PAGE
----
The city hasn’t been totally immune from the recession: the year-to-date selling price of a home is down 2% and the median selling price also shrank by 5.7% ($335,000). Before the economy shifted, demand for multi-family condos and townhouses was on the rise, Yochim says, but now there’s no one to occupy them.  “There are lots of brand new units completed, a lot to choose from.”

Some more reassuring news: the Conference Board of Canada’s outlook for Saskatchewan predicts the economy will grow by 2.5% this year, due in large part to forecasted increases in oil production.

Newfoundland and Labrador

Alright, this one isn't a city. But there's plenty of cities in the province that will offer buyers discounts this year according to experts.

Home prices in Newfoundland and Labrador have actually grown over the last year, edging up 1.1% to approximately $258,000. However, sales of detached homes fell precipitously, by 15.7%, and analysts say prices will follow. The Canadian Real Estate Association identified the maritime province as one of the provinces that will experience negative growth by the end of the year, one of the only provinces that will experience this. According to a report from RBC, the issues are “tough economic conditions and surging unemployment.”  

Quebec City

Quebec City’s labour force is mostly comprised of well-heeled professionals, it boasts one the lowest unemployment rates in the country and its picturesque downtown draws herds of tourists each year.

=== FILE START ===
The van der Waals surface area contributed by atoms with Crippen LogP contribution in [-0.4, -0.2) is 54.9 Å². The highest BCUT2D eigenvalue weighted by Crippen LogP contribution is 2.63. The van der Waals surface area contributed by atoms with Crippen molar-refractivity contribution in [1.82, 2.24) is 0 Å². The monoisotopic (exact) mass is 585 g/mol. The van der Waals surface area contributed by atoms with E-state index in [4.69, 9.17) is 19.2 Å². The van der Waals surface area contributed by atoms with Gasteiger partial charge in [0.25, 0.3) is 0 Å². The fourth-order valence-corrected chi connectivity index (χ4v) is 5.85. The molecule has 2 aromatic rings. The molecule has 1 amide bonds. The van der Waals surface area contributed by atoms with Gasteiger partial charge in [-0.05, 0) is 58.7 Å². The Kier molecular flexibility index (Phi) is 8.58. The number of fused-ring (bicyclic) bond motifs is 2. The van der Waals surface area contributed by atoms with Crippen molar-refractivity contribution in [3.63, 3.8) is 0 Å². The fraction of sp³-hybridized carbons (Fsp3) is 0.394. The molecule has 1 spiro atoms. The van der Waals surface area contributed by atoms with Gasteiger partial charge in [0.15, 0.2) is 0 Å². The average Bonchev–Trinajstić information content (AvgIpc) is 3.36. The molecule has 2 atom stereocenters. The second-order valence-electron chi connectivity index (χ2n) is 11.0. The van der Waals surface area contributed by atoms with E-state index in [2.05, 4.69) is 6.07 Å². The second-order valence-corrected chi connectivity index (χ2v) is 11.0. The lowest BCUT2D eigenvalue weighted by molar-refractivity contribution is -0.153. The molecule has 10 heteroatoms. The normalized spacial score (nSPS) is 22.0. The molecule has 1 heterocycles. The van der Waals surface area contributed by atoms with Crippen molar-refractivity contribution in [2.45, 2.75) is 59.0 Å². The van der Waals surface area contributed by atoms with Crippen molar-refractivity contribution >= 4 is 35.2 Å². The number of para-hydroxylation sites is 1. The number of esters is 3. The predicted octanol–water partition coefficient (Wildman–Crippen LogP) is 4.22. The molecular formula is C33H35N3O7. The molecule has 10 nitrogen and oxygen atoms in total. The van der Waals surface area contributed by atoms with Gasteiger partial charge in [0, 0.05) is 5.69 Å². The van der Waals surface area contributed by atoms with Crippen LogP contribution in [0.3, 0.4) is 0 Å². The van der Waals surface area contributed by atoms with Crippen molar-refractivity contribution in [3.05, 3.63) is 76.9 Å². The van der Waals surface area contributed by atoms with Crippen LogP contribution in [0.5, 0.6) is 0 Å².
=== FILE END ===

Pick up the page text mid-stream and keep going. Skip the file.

Yet home prices have fallen 2.58% over the past year. One home stayed on the market for two years without any offers. What gives?

According to National Bank Senior Economist Matthieu Arseneau, the city’s population has declined sharply over the last three years. “As a result, there has been overbuilding and supply was above demand for some time,” he says.

However, the new-listing-to-sales ratio in May was at its lowest level since 2012, meaning the market is on its way to finding its equilibrium. “This should translate into home prices growing again over the next months,” Arseneau says.

Grande Prairie

This city in Northwestern Alberta, close to the British Columbia border, has long been a hub for workers in the forestry, oil and farming sectors. “You have some pretty well-off younger people in G.P. because work is so easy to get here,” says RE/MAX agent Brent North. But layoffs in the oil and gas industry put a damper on real estate (and also led to an historic spike in crime: Grand Prairie held the title of most dangerous city in Canada).

The average price of a home in May dropped 1.4% (approximately $310,000) from the same time last year. But agents like North are betting on an economic rebound due to the fact that Grand Prairie is situated on top of gargantuan oil reserves that have yet to be tapped.   

“In my opinion, we are going to see the balanced market through to the spring of 2018. Then you're going to start to see prices start to rise,” says North.